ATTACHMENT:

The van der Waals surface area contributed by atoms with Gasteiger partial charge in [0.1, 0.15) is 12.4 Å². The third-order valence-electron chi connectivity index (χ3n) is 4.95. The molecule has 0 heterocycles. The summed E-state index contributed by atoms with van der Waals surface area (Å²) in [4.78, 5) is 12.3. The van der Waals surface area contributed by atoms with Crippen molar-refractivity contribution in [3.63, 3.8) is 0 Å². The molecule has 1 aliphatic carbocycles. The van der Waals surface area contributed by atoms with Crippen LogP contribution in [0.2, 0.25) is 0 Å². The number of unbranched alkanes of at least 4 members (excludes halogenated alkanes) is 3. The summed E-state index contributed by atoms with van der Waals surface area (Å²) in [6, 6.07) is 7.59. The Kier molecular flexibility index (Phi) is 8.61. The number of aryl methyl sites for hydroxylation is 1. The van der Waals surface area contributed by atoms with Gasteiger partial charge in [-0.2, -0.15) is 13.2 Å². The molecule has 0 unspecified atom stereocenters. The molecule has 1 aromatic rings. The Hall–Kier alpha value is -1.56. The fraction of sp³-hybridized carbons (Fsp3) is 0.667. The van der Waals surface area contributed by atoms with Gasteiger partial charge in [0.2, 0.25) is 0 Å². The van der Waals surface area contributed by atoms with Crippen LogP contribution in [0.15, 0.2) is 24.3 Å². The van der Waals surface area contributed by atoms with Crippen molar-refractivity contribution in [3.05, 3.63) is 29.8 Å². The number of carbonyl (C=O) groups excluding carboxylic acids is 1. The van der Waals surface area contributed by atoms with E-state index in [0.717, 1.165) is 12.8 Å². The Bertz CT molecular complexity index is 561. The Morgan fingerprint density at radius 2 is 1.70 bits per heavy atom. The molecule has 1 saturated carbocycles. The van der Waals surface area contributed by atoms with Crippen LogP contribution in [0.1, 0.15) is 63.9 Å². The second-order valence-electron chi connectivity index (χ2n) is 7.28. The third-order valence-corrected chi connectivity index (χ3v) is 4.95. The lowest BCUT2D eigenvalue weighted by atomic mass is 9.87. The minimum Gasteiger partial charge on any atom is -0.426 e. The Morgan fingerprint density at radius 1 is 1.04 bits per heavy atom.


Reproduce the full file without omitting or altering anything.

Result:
The van der Waals surface area contributed by atoms with Gasteiger partial charge in [0.1, 0.15) is 12.4 Å². The third-order valence-electron chi connectivity index (χ3n) is 4.95. The molecule has 0 heterocycles. The summed E-state index contributed by atoms with van der Waals surface area (Å²) in [4.78, 5) is 12.3. The van der Waals surface area contributed by atoms with Crippen molar-refractivity contribution in [3.63, 3.8) is 0 Å². The molecule has 1 aliphatic carbocycles. The van der Waals surface area contributed by atoms with Crippen LogP contribution in [0.2, 0.25) is 0 Å². The number of unbranched alkanes of at least 4 members (excludes halogenated alkanes) is 3. The summed E-state index contributed by atoms with van der Waals surface area (Å²) in [6, 6.07) is 7.59. The Kier molecular flexibility index (Phi) is 8.61. The number of aryl methyl sites for hydroxylation is 1. The van der Waals surface area contributed by atoms with Gasteiger partial charge in [-0.2, -0.15) is 13.2 Å². The molecule has 0 unspecified atom stereocenters. The molecule has 1 aromatic rings. The Hall–Kier alpha value is -1.56. The fraction of sp³-hybridized carbons (Fsp3) is 0.667. The van der Waals surface area contributed by atoms with Gasteiger partial charge in [0.2, 0.25) is 0 Å². The van der Waals surface area contributed by atoms with Crippen LogP contribution in [0.15, 0.2) is 24.3 Å². The van der Waals surface area contributed by atoms with Crippen molar-refractivity contribution in [3.05, 3.63) is 29.8 Å². The number of carbonyl (C=O) groups excluding carboxylic acids is 1. The van der Waals surface area contributed by atoms with E-state index in [0.717, 1.165) is 12.8 Å². The Bertz CT molecular complexity index is 561. The Morgan fingerprint density at radius 2 is 1.70 bits per heavy atom. The molecule has 1 saturated carbocycles. The van der Waals surface area contributed by atoms with Crippen LogP contribution in [0.1, 0.15) is 63.9 Å². The second-order valence-electron chi connectivity index (χ2n) is 7.28. The third-order valence-corrected chi connectivity index (χ3v) is 4.95. The lowest BCUT2D eigenvalue weighted by atomic mass is 9.87. The minimum Gasteiger partial charge on any atom is -0.426 e. The Morgan fingerprint density at radius 1 is 1.04 bits per heavy atom.